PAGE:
Modern Web Standards

Smartups support, adopt, and utilize Web standards. HTML5 and CSS3 are currently among the two most important Web standards. There are of course other standards, whose utility will vary among smartups, but these two should be utilized by all smartups.

The Second Layer: User-control and Economic Engine

The next layer of the smartup stack contains two sublayers that interconnect via their direct connections with the technology platform. Once again, this illustrates the importance of the technology platform as being a fundamental, foundational layer to all smartups.

These two sublayers are:

  1. User-centric Rights & Control
  2. Future-looking Economic Engine

User-centric Rights & Control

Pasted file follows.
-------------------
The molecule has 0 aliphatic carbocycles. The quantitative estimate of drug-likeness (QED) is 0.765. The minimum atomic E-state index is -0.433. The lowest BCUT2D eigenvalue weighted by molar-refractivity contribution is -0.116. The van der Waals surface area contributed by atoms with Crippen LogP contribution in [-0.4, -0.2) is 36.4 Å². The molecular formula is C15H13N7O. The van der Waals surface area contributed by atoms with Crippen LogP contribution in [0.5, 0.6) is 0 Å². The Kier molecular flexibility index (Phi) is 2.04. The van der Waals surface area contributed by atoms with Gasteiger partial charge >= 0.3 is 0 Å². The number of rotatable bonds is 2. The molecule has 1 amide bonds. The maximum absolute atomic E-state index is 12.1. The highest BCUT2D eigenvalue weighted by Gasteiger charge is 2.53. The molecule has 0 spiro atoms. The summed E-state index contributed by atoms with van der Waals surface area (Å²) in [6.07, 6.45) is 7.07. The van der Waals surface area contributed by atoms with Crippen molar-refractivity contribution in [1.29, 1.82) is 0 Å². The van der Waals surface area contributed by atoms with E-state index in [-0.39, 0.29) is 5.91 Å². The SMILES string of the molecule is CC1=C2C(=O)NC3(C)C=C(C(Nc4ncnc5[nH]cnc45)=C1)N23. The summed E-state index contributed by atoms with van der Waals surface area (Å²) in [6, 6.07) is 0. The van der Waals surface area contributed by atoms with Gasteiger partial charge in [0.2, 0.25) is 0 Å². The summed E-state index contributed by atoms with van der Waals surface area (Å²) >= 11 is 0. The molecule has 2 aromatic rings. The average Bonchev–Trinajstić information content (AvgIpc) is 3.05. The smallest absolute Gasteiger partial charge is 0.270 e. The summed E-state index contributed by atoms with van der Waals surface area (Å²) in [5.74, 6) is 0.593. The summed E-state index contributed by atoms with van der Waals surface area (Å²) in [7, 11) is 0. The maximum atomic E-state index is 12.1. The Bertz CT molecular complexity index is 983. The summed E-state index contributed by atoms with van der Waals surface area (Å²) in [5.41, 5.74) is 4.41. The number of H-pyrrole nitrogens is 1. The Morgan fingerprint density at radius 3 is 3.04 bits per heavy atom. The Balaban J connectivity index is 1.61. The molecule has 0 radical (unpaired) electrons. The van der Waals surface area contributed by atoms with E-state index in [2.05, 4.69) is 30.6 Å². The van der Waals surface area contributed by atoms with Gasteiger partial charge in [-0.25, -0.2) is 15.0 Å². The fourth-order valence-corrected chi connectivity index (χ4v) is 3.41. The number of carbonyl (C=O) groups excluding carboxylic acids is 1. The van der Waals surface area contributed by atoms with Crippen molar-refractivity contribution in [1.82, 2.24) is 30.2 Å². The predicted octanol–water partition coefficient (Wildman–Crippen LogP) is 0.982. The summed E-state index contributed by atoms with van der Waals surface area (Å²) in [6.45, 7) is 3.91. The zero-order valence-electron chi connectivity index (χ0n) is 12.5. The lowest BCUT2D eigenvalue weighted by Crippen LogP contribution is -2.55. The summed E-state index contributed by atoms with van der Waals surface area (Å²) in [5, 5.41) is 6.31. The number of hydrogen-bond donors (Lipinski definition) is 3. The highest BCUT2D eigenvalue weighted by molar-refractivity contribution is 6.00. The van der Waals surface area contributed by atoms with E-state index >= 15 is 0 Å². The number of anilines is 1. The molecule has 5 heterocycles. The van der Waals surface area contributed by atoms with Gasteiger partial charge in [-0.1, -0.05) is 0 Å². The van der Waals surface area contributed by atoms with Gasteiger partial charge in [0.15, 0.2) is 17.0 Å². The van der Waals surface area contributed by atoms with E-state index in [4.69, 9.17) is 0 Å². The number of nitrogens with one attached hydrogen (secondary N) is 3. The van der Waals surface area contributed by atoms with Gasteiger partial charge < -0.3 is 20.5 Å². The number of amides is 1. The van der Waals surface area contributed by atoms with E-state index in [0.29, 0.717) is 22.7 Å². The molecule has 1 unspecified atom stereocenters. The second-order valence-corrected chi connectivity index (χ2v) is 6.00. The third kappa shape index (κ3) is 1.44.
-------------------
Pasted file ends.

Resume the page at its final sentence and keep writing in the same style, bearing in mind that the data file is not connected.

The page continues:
As I have written much about user-centric control over identity, privacy, usage rights, and data portability in the past, I will gloss over most of the details. If you’re interested in learning more about my viewpoints on these topics, simply search my website.

All smartups believe in and understand the importance of returning as much control over data as possible back to the users. They realize that it not only makes sense from the standpoint of being good social stewards, but also it makes good business sense as well.

With support from the smartup’s tech platform, users have significant power over each piece of data that they contribute, that they generate. Further support for users’ rights and control can be provided through novel, user-friendly legal contracts.

Future-looking Economic Engine

I’ve been interested in future-of-money projects and theories for sometime—particularly in how technology, specifically Internet tech, is leading to a revolution in how value is exchanged. This is why I am a charter member of the newly-announced W3C Web Payments Standards Community Group.